The quality of a book often depends on the type of binding used. Lesser quality binding techniques can often result in cutoff words, pages falling out, and a cheap look.
That’s why many choose the Smyth Sewn binding technique. It’s the highest quality book binding available on the market today and for good reason.
Not only are Smyth Sewn books durable, but also easy on the eyes.
So what exactly is this popular binding technique?
Why is Smyth Sewn Binding So Special?
Smyth Sewn binding is a technique that involves sewing the pages into the book physically with binding thread.
Once sewn in, fabric backing and various adhesives reinforce the pages, ensuring a lasting hold.
This technique is popular with books of all types because they lay completely flat and can endure years of wear and tear.
Some books that often use Smyth Sewn binding include:
- Library books
- Notebooks and journals
- Log books
- Children’s books
Books with this type of binding are also tamper-proof, since you cannot remove a single piece of the book without damaging the integrity of the entire thing.
This makes it especially popular for use on top-secret projects or notebooks used to log private business matters.
Unlike the technique called ‘perfect binding,’ Smyth Sewn binding ensures that a book lasts for many years and that pages aren’t able to fall out.
How is Smyth Sewn Binding Done?
Before using the Smyth Sewn method, you’ll need to make ‘signatures’ by printing on large sheets of paper and folding them into groups.
An ideal group of pages includes between 16 and 24 pages.
Once done sewing a group, make sure to tie the thread. When you’re finished with each group, you’ll attach them with more thread and use glue and adhesives to seal them to the spine tightly.
If you open the book to a random page and are able to see some of the stitches, don’t worry. This is entirely normal in books using this binding technique.
If you wish to hide the stitches, you can use decorative head bands and foot bands made of ribbon. This adds a beautiful touch to any type of book.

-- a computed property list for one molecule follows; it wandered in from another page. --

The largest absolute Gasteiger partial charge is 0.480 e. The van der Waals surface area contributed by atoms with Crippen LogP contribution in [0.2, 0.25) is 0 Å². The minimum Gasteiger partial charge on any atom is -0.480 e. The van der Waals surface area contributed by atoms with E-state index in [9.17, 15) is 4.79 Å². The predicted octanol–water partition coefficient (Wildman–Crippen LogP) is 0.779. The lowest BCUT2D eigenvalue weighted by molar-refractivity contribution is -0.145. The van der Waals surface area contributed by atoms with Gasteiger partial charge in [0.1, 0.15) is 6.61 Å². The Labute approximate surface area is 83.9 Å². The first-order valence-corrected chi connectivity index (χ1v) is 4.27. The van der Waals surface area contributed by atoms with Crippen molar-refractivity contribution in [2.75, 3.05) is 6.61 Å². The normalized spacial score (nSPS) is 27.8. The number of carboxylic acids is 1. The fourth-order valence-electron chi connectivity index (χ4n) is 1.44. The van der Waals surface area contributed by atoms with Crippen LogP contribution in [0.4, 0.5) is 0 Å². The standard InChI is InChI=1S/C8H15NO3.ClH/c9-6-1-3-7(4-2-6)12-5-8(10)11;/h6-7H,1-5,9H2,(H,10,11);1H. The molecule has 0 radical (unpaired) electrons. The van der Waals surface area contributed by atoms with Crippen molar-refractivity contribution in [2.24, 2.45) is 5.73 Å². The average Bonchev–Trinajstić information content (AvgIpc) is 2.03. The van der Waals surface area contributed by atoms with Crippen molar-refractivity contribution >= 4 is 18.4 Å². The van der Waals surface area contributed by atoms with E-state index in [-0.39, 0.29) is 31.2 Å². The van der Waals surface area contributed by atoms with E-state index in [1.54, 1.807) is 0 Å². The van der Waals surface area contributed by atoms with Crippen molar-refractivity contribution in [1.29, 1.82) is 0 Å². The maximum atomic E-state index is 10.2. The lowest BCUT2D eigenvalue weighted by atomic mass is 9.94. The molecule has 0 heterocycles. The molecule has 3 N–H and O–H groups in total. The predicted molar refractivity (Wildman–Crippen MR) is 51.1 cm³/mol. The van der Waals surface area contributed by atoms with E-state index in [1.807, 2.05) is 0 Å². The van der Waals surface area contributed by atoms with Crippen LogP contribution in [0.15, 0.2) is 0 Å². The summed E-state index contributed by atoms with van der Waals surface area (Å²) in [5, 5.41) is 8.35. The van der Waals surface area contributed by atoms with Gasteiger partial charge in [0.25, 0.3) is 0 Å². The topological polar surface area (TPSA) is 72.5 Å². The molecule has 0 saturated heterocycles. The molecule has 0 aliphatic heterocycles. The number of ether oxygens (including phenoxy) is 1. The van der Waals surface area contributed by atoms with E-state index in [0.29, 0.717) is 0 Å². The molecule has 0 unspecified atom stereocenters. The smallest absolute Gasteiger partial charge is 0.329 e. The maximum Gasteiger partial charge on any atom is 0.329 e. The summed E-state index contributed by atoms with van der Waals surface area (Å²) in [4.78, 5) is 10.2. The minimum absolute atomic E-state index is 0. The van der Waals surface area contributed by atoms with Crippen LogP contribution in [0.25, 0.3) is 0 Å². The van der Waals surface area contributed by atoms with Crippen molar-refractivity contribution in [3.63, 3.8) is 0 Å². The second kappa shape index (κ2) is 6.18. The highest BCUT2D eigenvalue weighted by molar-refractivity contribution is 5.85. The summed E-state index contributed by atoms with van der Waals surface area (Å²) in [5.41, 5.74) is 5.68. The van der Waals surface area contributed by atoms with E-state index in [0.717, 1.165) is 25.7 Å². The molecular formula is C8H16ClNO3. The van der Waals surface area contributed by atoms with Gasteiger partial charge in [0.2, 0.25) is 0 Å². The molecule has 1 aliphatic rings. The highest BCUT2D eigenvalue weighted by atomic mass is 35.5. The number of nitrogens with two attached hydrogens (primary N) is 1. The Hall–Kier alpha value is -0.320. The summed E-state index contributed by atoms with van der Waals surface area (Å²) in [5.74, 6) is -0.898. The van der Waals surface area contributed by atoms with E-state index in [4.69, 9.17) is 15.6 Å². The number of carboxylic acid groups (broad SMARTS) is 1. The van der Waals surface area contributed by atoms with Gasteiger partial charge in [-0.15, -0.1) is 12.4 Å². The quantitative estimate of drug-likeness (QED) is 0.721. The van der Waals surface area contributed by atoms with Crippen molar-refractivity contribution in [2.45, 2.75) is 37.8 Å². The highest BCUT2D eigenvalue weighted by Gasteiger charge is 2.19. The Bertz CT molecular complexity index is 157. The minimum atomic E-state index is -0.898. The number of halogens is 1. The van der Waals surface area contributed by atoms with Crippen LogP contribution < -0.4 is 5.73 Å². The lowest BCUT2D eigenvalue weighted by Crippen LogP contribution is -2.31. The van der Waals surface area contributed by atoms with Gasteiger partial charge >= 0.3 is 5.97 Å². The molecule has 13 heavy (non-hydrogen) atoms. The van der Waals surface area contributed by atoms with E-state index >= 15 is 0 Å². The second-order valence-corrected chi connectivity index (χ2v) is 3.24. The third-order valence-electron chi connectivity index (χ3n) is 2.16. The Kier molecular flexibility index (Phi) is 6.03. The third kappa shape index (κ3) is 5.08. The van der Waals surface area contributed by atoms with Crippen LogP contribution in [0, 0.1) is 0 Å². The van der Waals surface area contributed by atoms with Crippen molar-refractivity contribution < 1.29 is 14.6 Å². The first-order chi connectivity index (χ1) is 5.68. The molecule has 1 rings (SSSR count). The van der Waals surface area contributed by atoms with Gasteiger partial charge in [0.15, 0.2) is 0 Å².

If you want to try this technique at home but don’t have the tools, there are many different Smyth Sewn binding machines on the market to consider.
Here’s a video showing an example of smyth sewing.
How Does it Compare With Other Binding Techniques?
There are literally hundreds of different binding techniques used, but only a few that are comparable to the quality found in Smyth Sewn Books.
The binding you choose depends on a lot, including your budget, the type of book, and the audience you’re hoping to attract.
- Perfect Binding – As mentioned above, perfect binding is another extremely common technique next to Smyth Sewn binding. The one big difference is you use glue rather than thread. Also known as adhesive binding, this technique is common with paperback books. Although also used in hardback books, the pages are much more likely to fall out this way.
- Saddle Stitched Book Binding – With this binding technique, you’ll use a wire stitch or book staple to hold four pages at a time together. The staples or a few stitches then hold the pages to the spine, going all the way through. Although this form of binding is cheap and easy to do, it’s only effective for smaller books like magazines or pamphlets. Attempting to use it in anything larger will result in a messy look and inability to hold the pages in firmly.
- Side-Stitch Binding – This is another type of binding often used for magazines. With this technique, you force a wire through the side of each signature from the front to the back. This binding technique is used some due to its ease and affordability, but not often because it does not allow you to open the book fully.
- Case Binding – If you are binding a hard cover book, case binding is an ideal technique. With this type, you place the signatures in a book block and glue them to the spine. If you love those decorative open-book displays, then this is a beautiful method that allows you to achieve just that; however, it is much more expensive than the Smyth Sewn binding method. If your budget is on the lower side, this might not be the best option for you.
Depending on the type of book you’re choosing to make physical, you should definitely consider the Smyth Sewn binding technique first.
If you have the right binding machine, a little time, and the need to produce a beautiful book that not only opens flat, but also lasts through lots of wear and tear, this is the best option.
There’s many other binding techniques, including the ones mentioned above, but nothing is quite as durable as a Smyth Sewn bound book.
Have you tried the smyth sewn binding method?